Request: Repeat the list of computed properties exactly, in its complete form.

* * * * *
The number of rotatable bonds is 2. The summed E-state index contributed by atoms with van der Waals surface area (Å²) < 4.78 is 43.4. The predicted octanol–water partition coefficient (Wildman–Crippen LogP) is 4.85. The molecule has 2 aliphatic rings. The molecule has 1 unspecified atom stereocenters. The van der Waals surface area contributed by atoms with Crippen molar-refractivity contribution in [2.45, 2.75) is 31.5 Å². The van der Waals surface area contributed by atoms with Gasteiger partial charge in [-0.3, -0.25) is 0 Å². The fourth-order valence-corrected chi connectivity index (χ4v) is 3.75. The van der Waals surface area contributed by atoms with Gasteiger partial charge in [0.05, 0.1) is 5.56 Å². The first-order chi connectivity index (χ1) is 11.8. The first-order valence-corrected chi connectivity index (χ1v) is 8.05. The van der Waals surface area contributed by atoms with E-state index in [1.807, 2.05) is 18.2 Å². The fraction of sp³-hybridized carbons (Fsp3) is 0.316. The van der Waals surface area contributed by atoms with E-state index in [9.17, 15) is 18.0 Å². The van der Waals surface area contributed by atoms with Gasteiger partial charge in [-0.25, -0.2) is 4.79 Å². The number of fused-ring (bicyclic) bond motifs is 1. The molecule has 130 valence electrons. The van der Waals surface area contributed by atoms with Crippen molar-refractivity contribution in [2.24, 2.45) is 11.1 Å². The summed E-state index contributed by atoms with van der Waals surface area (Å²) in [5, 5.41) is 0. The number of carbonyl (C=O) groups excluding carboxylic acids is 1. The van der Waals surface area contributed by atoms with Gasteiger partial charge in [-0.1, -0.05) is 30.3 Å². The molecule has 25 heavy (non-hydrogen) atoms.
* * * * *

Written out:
The number of rotatable bonds is 2. The summed E-state index contributed by atoms with van der Waals surface area (Å²) < 4.78 is 43.4. The predicted octanol–water partition coefficient (Wildman–Crippen LogP) is 4.85. The molecule has 2 aliphatic rings. The molecule has 1 unspecified atom stereocenters. The van der Waals surface area contributed by atoms with Crippen molar-refractivity contribution in [2.45, 2.75) is 31.5 Å². The van der Waals surface area contributed by atoms with Gasteiger partial charge in [-0.3, -0.25) is 0 Å². The fourth-order valence-corrected chi connectivity index (χ4v) is 3.75. The van der Waals surface area contributed by atoms with Gasteiger partial charge in [0.05, 0.1) is 5.56 Å². The first-order chi connectivity index (χ1) is 11.8. The first-order valence-corrected chi connectivity index (χ1v) is 8.05. The van der Waals surface area contributed by atoms with E-state index in [1.807, 2.05) is 18.2 Å². The fraction of sp³-hybridized carbons (Fsp3) is 0.316. The van der Waals surface area contributed by atoms with E-state index in [9.17, 15) is 18.0 Å². The van der Waals surface area contributed by atoms with Gasteiger partial charge in [-0.25, -0.2) is 4.79 Å². The number of fused-ring (bicyclic) bond motifs is 1. The molecule has 130 valence electrons. The van der Waals surface area contributed by atoms with Crippen molar-refractivity contribution in [2.24, 2.45) is 11.1 Å². The summed E-state index contributed by atoms with van der Waals surface area (Å²) in [5, 5.41) is 0. The number of carbonyl (C=O) groups excluding carboxylic acids is 1. The van der Waals surface area contributed by atoms with Gasteiger partial charge in [-0.1, -0.05) is 30.3 Å². The molecule has 25 heavy (non-hydrogen) atoms.